Review Summary: The carnival's back in town.
Five years is a long time no matter how you view it. When Unexpect's In A Flesh Aquarium
dropped, I was a freshman in high school who was just getting into metal. Oddly enough, that was one of the albums that pushed me over the edge into the world of all things heavy. Whereas most bands seemed cookie-cutter to a metal outsider, Unexpect were just so ***ing weird that it necessitated multiple listens to make sure that what I was listening to was actually real. From the odd time signatures to the disorienting vocal switches and unconventional instrumentation implementations, In A Flesh Aquarium was pretty much the equivalent to getting hammered, spun around and then taking a stroll through the local carnival at night; it was confusing, scary, and fun.
But that was FIVE years ago. I'm a sophomore in college now. I fall in and out of metal and the same things don't hold the same weight with me as they used to. Through that time, I've constantly check Unexpect's Myspace for updates (remember when that was cool?), dropped my jaw when I saw them live, and given up hope that something new would ever have come out. Leave it to Unexpect to quietly drop their third full-length in the middle of the crazy hype train that is 2011, I guess. Fables of the Sleepless Empire
, I'm happy to report, is everything that made Unexpect great in the past and so much more.
Let's back up to In A Flesh Aquarium
again for a bit. I love that album, but it did have a few glaring flaws. For one, it was really long and making it through one consecutive listen was draining from all the weirdness and oddities. Another thing that bogged the album down was that it felt like a collection of great, great songs, but it never really felt like it came together. The opener was flawless, there's a cohesive trilogy near the end, and the finale was an eleven minute epic that was somehow weirder than the rest of the album; but maybe it was too much.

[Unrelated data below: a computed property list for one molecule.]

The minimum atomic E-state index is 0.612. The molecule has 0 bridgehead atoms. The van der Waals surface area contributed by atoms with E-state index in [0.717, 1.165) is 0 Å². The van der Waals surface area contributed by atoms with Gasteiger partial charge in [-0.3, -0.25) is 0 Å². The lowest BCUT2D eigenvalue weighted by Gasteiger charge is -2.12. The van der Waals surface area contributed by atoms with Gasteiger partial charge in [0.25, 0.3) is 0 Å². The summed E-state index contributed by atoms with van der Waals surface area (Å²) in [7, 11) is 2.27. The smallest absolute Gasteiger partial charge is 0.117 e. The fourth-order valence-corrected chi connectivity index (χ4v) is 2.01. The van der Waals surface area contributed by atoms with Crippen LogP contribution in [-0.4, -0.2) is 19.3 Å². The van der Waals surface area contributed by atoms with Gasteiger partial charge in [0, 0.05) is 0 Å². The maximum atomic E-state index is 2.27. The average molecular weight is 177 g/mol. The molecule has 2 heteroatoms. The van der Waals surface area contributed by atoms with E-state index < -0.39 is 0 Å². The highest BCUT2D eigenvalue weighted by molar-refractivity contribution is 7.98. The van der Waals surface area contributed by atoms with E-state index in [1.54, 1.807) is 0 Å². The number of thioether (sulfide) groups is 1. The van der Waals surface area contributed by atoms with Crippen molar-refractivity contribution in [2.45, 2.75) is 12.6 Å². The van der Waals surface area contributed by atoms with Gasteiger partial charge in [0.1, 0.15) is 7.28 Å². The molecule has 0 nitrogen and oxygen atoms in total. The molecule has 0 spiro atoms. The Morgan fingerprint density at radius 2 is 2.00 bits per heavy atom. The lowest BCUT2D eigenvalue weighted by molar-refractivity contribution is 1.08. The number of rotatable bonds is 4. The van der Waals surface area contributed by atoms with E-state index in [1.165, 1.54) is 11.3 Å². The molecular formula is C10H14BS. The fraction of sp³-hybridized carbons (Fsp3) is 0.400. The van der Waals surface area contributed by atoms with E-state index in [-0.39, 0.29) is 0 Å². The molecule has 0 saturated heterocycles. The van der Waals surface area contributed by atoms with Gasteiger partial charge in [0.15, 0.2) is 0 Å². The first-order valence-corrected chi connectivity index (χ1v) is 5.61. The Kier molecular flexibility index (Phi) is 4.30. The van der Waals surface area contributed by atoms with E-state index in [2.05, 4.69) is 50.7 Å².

, on the hand, finds Unexpect becoming more comfortable with their sound and, dare I say, less gimmicky. The opener, Unsolved Ideas of a Distorted Guest
, is a good indication of what to expect from the rest of the album; by that, I mean you don't know jack-*** about it. It's somehow both a groovy and classical sounding tune that quietly underlines the excellent new bass production and the band's better use of the keyboards that has few equals. It's also weird as hell. If you were one of those people who managed to wrap your brain around IAFA, good luck here: this album is probably weirder.
After that hodge-podge of a song ends, you're treated to an album that is, more or less, flawless in its opening half. Words
opens up with a jaw-dropping combination of Chaoth's unparalled nine-string basswork and Leilindel's beautifully haunting vocals.Orange Vigilantes
finds the band writing probably their poppiest tune yet with a groovy, catchy....chorus? What follows suit is probably what this album will be remembered for: the one-two-three punch assault of the BTBAM-esque Mechanical Phoenix
, weirdness of The Quantum Symphony
, and probably the best track on the album, The Unfed Pendulum
Each song from the album's first half is untouchable and downright perfect in every regard. The only 'problem' to be found on this album is in the placement of the tracks after the aforementioned songs. Something feels...off
when the album's two ambient pieces are placed so close together, especially after the unforgiving first half. Granted, both pieces are fine but it would have helped the pacing if they were spread apart a bit more.
Other than that, there's really nothing to not like on here. Fables
is everything that you liked about Unexpect turned to eleven. The wonderful bass finally has the presence it deserves, the fat that plagued their earlier releases has been removed, they've somehow gotten weirder, the instruments work together better, and this album is just littered with moments that will drop your jaw. 2011 has seen it's fair share of high-profile progressive releases, but it's Unexpect's third full-length that takes the progressive crown (so far). The Canadian outfit, unlike Protest the Hero and Between the Buried and Me, have successfully taken their sound to the next level by making an album that provides more of the better and less of the worse. With the avalanche of metal releases provided this year, it's easy to get lost in the shuffle. Whatever you do, do not let this album pass you by.